Jellyfish tentacles contain microscopic barbed stingers (nematocysts). Each nematocyst is made up of a tiny bulb that holds venom and a coiled, sharp-tipped tube. The jellyfish uses the venom to protect itself and kill prey.
When something comes in contact with the tentacle — a fish or a human — tiny triggers on the surface of the tentacle release the nematocysts. The sharp tube penetrates the skin and releases the venom, which affects the immediate area of contact and may enter the bloodstream.
Jellyfish that have washed up on a beach may still release venomous stingers if touched.
The following tips can help you avoid jellyfish stings:
Wear a protective suit. When swimming or diving in areas where jellyfish stings are possible, wear a wetsuit or other protective clothing.
Avoid water during jellyfish season. Stay out of the water when jellyfish numbers are high.
Don't dive in. To avoid stings on the face, don't dive into waters that may have jellyfish.
If you’re stung, leaving the water as calmly as possible, rather than splashing about, may prevent further activation of stingers.
A reaction to a jellyfish sting can vary in severity. The reaction may be more severe depending on:
Common signs and symptoms include:
If left untreated the symptoms generally resolve within one to two weeks. Discoloration of the skin may last one to two months.
Severe jellyfish stings can cause a widespread (systemic) reaction. These reactions may appear rapidly or several hours after a sting. Signs and symptoms of severe jellyfish stings can include: nausea, vomiting, headache, weakness, difficulty breathing, irregular heartbeat, muscle spasms. If this happens seek medical treatment right away.
Most jellyfish stings can be treated with relatively simple at-home remedies:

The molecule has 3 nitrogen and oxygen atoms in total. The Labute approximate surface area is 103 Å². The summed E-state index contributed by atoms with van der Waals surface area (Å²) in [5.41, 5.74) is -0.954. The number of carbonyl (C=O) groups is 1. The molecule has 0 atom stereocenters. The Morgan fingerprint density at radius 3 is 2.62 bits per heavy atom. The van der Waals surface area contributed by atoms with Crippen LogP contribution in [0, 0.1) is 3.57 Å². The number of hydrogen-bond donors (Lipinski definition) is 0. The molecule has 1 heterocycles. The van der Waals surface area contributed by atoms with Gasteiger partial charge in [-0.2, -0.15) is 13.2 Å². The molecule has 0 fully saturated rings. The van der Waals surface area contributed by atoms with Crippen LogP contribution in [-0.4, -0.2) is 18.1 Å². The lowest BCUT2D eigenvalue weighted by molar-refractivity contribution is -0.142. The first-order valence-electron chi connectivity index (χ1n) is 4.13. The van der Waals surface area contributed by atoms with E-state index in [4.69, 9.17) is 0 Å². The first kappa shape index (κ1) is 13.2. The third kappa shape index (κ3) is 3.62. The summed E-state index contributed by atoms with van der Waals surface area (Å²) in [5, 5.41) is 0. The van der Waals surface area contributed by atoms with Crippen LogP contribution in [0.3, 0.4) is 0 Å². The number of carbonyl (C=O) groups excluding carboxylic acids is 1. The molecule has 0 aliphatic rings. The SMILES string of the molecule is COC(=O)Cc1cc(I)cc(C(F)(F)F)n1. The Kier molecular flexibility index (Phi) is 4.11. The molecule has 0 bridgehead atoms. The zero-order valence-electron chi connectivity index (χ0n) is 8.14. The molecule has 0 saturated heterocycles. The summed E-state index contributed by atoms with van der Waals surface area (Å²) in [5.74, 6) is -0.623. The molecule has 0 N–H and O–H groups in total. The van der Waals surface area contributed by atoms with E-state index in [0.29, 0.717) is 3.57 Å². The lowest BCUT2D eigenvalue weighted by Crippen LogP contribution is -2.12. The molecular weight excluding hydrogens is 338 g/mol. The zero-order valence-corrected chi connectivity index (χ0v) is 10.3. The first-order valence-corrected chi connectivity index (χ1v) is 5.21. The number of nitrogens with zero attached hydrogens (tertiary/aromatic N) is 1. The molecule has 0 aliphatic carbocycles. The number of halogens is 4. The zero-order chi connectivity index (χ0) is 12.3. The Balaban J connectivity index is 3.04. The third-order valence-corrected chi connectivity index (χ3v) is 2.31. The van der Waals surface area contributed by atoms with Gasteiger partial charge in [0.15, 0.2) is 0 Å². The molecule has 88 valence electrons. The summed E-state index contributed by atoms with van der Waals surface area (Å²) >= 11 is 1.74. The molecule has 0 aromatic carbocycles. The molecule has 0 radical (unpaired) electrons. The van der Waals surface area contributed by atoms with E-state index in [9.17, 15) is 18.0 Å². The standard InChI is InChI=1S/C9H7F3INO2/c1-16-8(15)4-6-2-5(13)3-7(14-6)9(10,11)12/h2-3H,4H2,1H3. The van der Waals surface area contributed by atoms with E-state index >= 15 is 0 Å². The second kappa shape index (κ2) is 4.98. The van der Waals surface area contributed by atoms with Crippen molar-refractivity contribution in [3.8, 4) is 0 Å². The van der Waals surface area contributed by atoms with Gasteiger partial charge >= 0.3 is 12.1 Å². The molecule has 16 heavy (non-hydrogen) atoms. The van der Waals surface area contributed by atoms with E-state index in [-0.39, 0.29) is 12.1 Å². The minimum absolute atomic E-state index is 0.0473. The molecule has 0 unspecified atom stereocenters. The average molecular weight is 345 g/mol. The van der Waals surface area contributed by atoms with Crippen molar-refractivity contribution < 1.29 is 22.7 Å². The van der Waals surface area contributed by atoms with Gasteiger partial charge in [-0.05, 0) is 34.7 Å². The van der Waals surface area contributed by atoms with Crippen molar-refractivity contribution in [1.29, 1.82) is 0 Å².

Remedies to Avoid
When to see a doctor
Although jellyfish stings can be quite painful, most are minor and get better with home treatment.
Seek emergency treatment if:
Types of jellyfish
While many types of jellyfish (such as the Moon jellyfish and the Cannonball or Cabbage Head jellyfish found in Belize) are relatively harmless to humans, others can cause severe pain and are more likely to cause systemic reactions. Types of jellyfish known to cause more-serious problems in people include:
Sea nettles. Common in both warm and moderately cool seawaters.
Portuguese man-of-wars/Bluebottle jellyfish. (Although this is not a jellyfish, but a siphonophore, it is included here due to the similarity in symptoms). These species live mostly in warmer seas (tropical and subtropical Pacific and Atlantic oceans). A Portuguese man-of-war has a blue or purplish gas-filled bubble that keeps it afloat on the surface of the water and acts as a sail.
Lion's mane jellyfish. These are the world's largest jellyfish. The body of a lion's mane can reach a diameter of 10 feet (3 meters). They are most common in cooler, northern regions of the Pacific and Atlantic oceans.
Box jellyfish. Also called sea wasps, box jellyfish are generally the most harmful jellyfish to humans and can cause significant pain. Life-threatening reactions are more common with these species. The more dangerous species of box jellyfish are found in the warm waters of the Pacific and Indian oceans.
Beware of the Pica Pica! Jellyfish Abundant During Easter Season
Many explain it as having hundreds of mosquitoes biting you all over at the same time. Most of the time you will not be aware that you have been stung by the hundreds of Thimble Jellyfish that you have come in contact with. Spring/Easter season brings the ‘Pica Pica’ jellyfish to the shores of Belize.
The Thimble Jellyfish make their appearance to the shores of Belize during the windy days between March and May, but its not uncommon to find these jellyfish from late January all the way to June. They suddenly arrive when the high winds and strong currents start making their way into the area.
The Thimble Jellyfish is locally known as the Dedal and the discharge of their larvae is called the Pica Pica, although locals call the jellyfish Pica Pica. It is this discharge that contains the stinging cells that will cause a skin irritation. Many will find that playing with the actual jellyfish will not cause any skin irritation unless they are releasing their larvae.
This marine animal is a small jellyfish resembling a thimble that measures about 1" in diameter and is conspicuously mottled with dark brown markings. They appear in dense aggregations which are transported by winds and current.
So if you are planning of having some fun in the sea during this time of year in Belize, BE WARNED and make sure you keep away from them.
Why Is There A Need For A Warning On The Thimble Jellyfish?
Some Preventative Measures.
Is there Treatment?
Click here for more information.